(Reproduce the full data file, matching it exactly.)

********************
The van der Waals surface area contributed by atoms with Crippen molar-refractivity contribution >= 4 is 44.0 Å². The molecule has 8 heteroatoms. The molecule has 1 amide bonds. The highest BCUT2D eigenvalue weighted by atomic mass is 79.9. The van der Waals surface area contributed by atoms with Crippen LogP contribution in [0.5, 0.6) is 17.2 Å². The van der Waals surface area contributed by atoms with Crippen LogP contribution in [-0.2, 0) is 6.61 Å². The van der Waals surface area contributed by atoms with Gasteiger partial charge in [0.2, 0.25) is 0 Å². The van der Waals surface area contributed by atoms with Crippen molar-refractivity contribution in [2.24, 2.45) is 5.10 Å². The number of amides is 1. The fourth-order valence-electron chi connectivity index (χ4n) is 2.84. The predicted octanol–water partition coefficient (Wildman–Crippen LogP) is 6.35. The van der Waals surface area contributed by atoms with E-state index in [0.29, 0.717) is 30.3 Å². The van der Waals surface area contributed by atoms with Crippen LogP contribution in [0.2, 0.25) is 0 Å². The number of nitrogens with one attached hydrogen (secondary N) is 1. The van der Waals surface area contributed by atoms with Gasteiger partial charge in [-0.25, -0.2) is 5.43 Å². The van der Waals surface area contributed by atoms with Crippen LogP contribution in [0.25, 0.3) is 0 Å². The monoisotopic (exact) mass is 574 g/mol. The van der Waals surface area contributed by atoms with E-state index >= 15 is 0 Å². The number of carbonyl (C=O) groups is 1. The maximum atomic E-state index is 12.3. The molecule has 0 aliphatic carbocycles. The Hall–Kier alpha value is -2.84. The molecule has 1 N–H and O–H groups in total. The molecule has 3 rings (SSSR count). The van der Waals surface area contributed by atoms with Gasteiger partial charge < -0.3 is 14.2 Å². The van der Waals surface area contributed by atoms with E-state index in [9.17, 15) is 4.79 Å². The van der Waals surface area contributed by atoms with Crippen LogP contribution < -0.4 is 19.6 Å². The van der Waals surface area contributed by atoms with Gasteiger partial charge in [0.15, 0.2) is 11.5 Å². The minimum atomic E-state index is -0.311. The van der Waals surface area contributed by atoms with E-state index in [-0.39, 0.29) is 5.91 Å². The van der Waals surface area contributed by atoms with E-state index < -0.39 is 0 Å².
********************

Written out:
The van der Waals surface area contributed by atoms with Crippen molar-refractivity contribution >= 4 is 44.0 Å². The molecule has 8 heteroatoms. The molecule has 1 amide bonds. The highest BCUT2D eigenvalue weighted by atomic mass is 79.9. The van der Waals surface area contributed by atoms with Crippen LogP contribution in [0.5, 0.6) is 17.2 Å². The van der Waals surface area contributed by atoms with Crippen LogP contribution in [-0.2, 0) is 6.61 Å². The van der Waals surface area contributed by atoms with Gasteiger partial charge in [0.2, 0.25) is 0 Å². The van der Waals surface area contributed by atoms with Crippen molar-refractivity contribution in [2.24, 2.45) is 5.10 Å². The number of amides is 1. The fourth-order valence-electron chi connectivity index (χ4n) is 2.84. The predicted octanol–water partition coefficient (Wildman–Crippen LogP) is 6.35. The van der Waals surface area contributed by atoms with E-state index in [0.29, 0.717) is 30.3 Å². The van der Waals surface area contributed by atoms with Crippen LogP contribution in [0.2, 0.25) is 0 Å². The number of nitrogens with one attached hydrogen (secondary N) is 1. The van der Waals surface area contributed by atoms with Gasteiger partial charge in [-0.25, -0.2) is 5.43 Å². The van der Waals surface area contributed by atoms with Crippen LogP contribution in [0.25, 0.3) is 0 Å². The monoisotopic (exact) mass is 574 g/mol. The van der Waals surface area contributed by atoms with E-state index >= 15 is 0 Å². The number of carbonyl (C=O) groups is 1. The maximum atomic E-state index is 12.3. The molecule has 0 aliphatic carbocycles. The Hall–Kier alpha value is -2.84. The molecule has 1 N–H and O–H groups in total. The molecule has 3 rings (SSSR count). The van der Waals surface area contributed by atoms with Gasteiger partial charge < -0.3 is 14.2 Å². The van der Waals surface area contributed by atoms with E-state index in [9.17, 15) is 4.79 Å². The van der Waals surface area contributed by atoms with Crippen LogP contribution < -0.4 is 19.6 Å². The van der Waals surface area contributed by atoms with Gasteiger partial charge in [0.15, 0.2) is 11.5 Å². The minimum atomic E-state index is -0.311. The van der Waals surface area contributed by atoms with E-state index in [-0.39, 0.29) is 5.91 Å². The van der Waals surface area contributed by atoms with E-state index < -0.39 is 0 Å².